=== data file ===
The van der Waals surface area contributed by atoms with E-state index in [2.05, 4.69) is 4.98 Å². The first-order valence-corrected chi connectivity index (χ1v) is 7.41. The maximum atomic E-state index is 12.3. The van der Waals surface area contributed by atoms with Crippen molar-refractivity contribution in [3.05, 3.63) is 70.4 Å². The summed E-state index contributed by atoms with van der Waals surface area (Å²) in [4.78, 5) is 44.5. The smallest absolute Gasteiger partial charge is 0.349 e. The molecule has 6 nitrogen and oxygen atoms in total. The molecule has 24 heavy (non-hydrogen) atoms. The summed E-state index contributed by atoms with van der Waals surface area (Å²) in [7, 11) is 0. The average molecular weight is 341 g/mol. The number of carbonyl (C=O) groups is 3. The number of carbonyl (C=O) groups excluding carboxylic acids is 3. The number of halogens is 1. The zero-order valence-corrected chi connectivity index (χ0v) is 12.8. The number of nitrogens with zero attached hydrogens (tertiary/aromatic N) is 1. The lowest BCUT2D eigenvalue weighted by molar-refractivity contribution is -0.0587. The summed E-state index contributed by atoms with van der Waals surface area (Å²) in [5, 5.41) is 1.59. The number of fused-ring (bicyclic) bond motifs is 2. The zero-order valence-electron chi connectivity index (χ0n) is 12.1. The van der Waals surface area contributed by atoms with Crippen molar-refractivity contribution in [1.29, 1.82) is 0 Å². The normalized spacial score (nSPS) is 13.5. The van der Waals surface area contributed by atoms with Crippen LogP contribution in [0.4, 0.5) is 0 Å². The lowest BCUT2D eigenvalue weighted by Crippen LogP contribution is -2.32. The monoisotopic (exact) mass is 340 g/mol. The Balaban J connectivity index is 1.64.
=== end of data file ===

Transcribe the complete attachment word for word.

The van der Waals surface area contributed by atoms with E-state index in [2.05, 4.69) is 4.98 Å². The first-order valence-corrected chi connectivity index (χ1v) is 7.41. The maximum atomic E-state index is 12.3. The van der Waals surface area contributed by atoms with Crippen molar-refractivity contribution in [3.05, 3.63) is 70.4 Å². The summed E-state index contributed by atoms with van der Waals surface area (Å²) in [4.78, 5) is 44.5. The smallest absolute Gasteiger partial charge is 0.349 e. The molecule has 6 nitrogen and oxygen atoms in total. The molecule has 24 heavy (non-hydrogen) atoms. The summed E-state index contributed by atoms with van der Waals surface area (Å²) in [7, 11) is 0. The average molecular weight is 341 g/mol. The number of carbonyl (C=O) groups is 3. The number of carbonyl (C=O) groups excluding carboxylic acids is 3. The number of halogens is 1. The zero-order valence-corrected chi connectivity index (χ0v) is 12.8. The number of nitrogens with zero attached hydrogens (tertiary/aromatic N) is 1. The lowest BCUT2D eigenvalue weighted by molar-refractivity contribution is -0.0587. The summed E-state index contributed by atoms with van der Waals surface area (Å²) in [5, 5.41) is 1.59. The number of fused-ring (bicyclic) bond motifs is 2. The zero-order valence-electron chi connectivity index (χ0n) is 12.1. The van der Waals surface area contributed by atoms with Crippen molar-refractivity contribution in [1.29, 1.82) is 0 Å². The normalized spacial score (nSPS) is 13.5. The van der Waals surface area contributed by atoms with Crippen LogP contribution in [0.4, 0.5) is 0 Å². The lowest BCUT2D eigenvalue weighted by Crippen LogP contribution is -2.32. The monoisotopic (exact) mass is 340 g/mol. The Balaban J connectivity index is 1.64.